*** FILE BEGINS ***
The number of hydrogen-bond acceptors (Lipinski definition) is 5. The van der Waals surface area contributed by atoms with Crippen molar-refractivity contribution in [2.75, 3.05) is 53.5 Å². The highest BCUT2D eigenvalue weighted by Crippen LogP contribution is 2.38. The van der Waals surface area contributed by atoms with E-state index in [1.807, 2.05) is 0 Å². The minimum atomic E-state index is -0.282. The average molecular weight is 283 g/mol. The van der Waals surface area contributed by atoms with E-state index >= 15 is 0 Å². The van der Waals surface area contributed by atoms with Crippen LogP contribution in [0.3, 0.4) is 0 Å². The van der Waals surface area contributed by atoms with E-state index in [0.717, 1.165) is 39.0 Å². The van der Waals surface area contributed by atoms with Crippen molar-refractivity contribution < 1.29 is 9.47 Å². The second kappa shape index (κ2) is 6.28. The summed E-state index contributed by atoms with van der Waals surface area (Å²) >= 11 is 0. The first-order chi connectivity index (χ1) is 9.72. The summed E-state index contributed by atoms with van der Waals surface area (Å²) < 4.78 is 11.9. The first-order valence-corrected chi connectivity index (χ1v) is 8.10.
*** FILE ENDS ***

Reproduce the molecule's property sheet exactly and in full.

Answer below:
The number of hydrogen-bond acceptors (Lipinski definition) is 5. The van der Waals surface area contributed by atoms with Crippen molar-refractivity contribution in [2.75, 3.05) is 53.5 Å². The highest BCUT2D eigenvalue weighted by Crippen LogP contribution is 2.38. The van der Waals surface area contributed by atoms with E-state index in [1.807, 2.05) is 0 Å². The minimum atomic E-state index is -0.282. The average molecular weight is 283 g/mol. The van der Waals surface area contributed by atoms with E-state index >= 15 is 0 Å². The van der Waals surface area contributed by atoms with Crippen LogP contribution in [0.3, 0.4) is 0 Å². The van der Waals surface area contributed by atoms with E-state index in [0.717, 1.165) is 39.0 Å². The van der Waals surface area contributed by atoms with Crippen molar-refractivity contribution < 1.29 is 9.47 Å². The second kappa shape index (κ2) is 6.28. The summed E-state index contributed by atoms with van der Waals surface area (Å²) >= 11 is 0. The first-order chi connectivity index (χ1) is 9.72. The summed E-state index contributed by atoms with van der Waals surface area (Å²) < 4.78 is 11.9. The first-order valence-corrected chi connectivity index (χ1v) is 8.10.